• Punish students for social media abuse, Catholic schools told


    THE Catholic Educational Association of the Philippines (CEAP) is calling on schools to adopt policies aimed at curbing internet abuse in the form of cyber-bullying, cybersex, and plagiarism of online materials.

    In a recent forum, titled “wirED or Web Impact Redefining Educational Policy,” school administrators discussed problems posed by the deep immersion of students as well as faculty in the internet.

    “The event is really an attempt to…see how the web is impacting on the school communities and on how the school policies will have to be adjusted in order to be able to address the realities of the web,” CEAP President Fr. Joel Tabora, S.J. told The Manila Times.

    Tabora raised the need for school policies addressing disciplinary issues emerging from the pervasive use of the internet.

    “So because the nature of the web, the schools [are]now in cyber reality and the schools have to reflect much on how it can [deal]with this cyber reality today. For some of the schools, policies will have to be formulated relative to the disciplines because on the internet there’s such things as bullying, defamation of character, sexting . . . so various levels of disciplines have to be formulated,” Tabora, also president of Ateneo de Davao University, said.

    “Some of the big problems are dealing with teachers who are supposed to be researchers, students who [are]supposed to be researchers who plagiarized, or students who no longer use the library because everything is found on the internet,” he added.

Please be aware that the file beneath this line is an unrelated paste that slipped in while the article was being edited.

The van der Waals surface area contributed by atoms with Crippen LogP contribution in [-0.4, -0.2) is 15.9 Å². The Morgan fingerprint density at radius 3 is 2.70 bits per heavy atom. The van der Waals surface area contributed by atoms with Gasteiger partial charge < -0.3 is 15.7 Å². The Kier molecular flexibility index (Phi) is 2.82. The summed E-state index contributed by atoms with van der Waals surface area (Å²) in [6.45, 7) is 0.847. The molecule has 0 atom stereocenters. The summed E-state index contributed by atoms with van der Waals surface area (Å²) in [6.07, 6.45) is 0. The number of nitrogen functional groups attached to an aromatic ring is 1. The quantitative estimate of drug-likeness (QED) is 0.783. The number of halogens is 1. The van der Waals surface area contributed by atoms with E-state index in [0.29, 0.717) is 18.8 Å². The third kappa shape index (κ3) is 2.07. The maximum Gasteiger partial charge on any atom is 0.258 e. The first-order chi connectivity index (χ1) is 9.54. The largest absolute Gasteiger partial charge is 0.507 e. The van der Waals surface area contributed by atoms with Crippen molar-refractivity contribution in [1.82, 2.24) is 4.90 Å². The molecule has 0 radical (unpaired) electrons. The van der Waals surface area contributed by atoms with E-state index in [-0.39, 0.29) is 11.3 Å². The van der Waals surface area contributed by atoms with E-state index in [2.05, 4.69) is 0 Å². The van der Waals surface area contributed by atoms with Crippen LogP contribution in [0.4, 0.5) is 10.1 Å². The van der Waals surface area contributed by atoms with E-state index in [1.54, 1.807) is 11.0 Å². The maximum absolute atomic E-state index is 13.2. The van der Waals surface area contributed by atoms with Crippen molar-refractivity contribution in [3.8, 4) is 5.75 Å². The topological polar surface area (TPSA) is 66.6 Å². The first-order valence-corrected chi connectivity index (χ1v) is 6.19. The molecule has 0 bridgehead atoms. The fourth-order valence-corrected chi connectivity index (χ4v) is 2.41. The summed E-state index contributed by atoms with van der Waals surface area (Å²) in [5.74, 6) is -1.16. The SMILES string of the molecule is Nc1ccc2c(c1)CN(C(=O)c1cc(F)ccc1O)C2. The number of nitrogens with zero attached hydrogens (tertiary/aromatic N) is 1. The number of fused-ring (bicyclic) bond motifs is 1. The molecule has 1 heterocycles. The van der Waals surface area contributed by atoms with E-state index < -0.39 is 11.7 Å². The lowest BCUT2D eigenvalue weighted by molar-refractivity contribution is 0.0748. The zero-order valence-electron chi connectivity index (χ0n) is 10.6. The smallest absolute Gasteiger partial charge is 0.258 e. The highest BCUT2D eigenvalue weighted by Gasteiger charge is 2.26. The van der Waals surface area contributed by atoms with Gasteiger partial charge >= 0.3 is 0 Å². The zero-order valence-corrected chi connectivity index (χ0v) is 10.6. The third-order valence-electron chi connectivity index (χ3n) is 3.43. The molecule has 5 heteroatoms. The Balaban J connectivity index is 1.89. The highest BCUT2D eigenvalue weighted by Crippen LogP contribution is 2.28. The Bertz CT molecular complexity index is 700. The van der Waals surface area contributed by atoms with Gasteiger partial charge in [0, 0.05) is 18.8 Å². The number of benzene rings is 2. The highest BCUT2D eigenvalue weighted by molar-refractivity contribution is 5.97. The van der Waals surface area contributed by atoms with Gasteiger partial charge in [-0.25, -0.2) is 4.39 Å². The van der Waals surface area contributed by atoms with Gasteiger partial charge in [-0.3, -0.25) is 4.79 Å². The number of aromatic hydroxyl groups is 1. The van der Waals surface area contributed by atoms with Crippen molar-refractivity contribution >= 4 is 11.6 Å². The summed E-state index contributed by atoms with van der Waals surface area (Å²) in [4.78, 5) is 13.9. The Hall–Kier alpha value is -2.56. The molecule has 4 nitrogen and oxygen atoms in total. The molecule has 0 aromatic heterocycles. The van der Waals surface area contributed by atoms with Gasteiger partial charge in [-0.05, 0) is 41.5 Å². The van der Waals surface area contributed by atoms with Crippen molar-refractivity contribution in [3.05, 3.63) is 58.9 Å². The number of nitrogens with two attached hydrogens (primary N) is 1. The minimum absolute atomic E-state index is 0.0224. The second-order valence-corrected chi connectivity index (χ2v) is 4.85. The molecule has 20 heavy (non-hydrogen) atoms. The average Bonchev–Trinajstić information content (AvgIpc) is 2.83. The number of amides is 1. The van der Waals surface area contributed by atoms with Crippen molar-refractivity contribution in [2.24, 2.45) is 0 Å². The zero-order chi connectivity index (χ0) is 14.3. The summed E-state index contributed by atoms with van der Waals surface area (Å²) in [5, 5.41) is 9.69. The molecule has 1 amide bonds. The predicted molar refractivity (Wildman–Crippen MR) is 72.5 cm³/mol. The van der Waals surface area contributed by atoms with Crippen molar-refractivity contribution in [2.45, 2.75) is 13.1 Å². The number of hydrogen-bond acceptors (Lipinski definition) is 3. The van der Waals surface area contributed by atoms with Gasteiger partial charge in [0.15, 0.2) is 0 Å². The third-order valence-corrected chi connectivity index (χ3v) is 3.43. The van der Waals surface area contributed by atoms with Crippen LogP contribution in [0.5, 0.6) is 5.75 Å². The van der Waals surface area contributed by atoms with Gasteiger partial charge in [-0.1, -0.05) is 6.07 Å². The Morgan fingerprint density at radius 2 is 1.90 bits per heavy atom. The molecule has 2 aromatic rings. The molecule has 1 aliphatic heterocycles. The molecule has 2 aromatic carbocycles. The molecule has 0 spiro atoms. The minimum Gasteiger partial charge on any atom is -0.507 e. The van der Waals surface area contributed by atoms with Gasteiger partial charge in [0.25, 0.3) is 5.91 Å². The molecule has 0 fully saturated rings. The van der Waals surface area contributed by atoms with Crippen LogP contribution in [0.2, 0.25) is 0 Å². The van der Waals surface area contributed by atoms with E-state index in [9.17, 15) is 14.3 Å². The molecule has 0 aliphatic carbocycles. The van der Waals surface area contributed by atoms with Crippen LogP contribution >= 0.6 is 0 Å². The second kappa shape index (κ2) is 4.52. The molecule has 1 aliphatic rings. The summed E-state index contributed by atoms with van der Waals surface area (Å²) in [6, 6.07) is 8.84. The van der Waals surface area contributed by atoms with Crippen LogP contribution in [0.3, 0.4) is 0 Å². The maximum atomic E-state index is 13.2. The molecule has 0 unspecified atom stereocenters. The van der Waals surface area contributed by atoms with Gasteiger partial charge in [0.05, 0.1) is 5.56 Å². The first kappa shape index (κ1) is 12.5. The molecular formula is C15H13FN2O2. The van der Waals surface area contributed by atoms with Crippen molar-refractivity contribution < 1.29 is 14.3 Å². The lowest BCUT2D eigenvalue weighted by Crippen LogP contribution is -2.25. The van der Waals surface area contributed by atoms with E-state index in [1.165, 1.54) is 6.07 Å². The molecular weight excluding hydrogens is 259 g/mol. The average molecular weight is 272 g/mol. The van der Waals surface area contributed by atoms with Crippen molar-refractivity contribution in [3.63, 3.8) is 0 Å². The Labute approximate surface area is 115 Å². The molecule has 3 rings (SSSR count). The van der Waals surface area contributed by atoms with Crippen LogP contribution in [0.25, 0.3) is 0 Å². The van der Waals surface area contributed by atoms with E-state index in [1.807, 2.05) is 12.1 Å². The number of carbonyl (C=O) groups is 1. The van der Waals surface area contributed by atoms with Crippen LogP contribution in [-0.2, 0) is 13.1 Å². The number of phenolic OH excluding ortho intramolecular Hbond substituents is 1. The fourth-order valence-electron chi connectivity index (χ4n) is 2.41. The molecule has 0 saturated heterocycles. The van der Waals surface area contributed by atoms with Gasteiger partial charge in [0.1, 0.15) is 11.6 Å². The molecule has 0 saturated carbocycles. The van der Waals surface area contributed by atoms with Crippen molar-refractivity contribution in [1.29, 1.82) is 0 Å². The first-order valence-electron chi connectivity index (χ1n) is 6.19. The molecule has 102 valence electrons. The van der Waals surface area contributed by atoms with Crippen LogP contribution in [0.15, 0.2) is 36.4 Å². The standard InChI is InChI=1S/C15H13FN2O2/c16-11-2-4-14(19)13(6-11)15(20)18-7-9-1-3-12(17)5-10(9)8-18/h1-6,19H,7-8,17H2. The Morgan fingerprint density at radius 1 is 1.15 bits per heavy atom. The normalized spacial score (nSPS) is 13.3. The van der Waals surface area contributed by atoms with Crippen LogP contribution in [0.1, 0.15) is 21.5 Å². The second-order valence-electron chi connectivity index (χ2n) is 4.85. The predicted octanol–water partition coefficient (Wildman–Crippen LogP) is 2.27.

Tabora said students and teachers who violate school policies on cyberbullying and other abusive uses of social media platforms, such as Snapchat, Facebook and Twitter, should face strict disciplinary action.

    “We have situations where we have severely… I mean, you can dismiss students for misusing the media for publishing private material,” he said.

    Some 750 administrators of private schools all over the country attended the forum.

    ‘Review cybersex laws’

    Sen. Leila de Lima, meanwhile, is urging the Senate to assess the implementation of laws protecting children amid the rising number of “webcam child sex” cases in the country.

    De Lima has filed Senate Resolution 379 calling for a review of the penalties against offenders behind child pornography and exploitation, where children are paid to perform sexual acts in front of a webcam before foreigners.

    “There is a need to review the state and efficacy of the implementation of current laws that protect our children from predatory acts by malevolent elements in our society as well as the provisions of the Cybercrime Prevention Act to see whether there is need for amendatory legislation, including the possibility of imposing higher penalties for child pornography,” said de Lima.

    Authorities have found cybersex dens in Cavite and Bacolod, where minors were forced to perform sexual acts for men in Australia and US through livestreaming, she noted.

    The Philippines has been touted as “a key hub of the billion-dollar global child cybersex industry” despite the existence of several laws against child pornography and exploitation. Among these laws are Republic Act (RA) 9777 or the Anti-Child Pornography Act of 2009, RA 10175 or the Cybercrime Prevention Act of 2012 and RA 10364 or the Expanded Anti-Trafficking in Persons Act of 2012. NEIL A. ALCOBER AND NIKKI J. DELOS REYES


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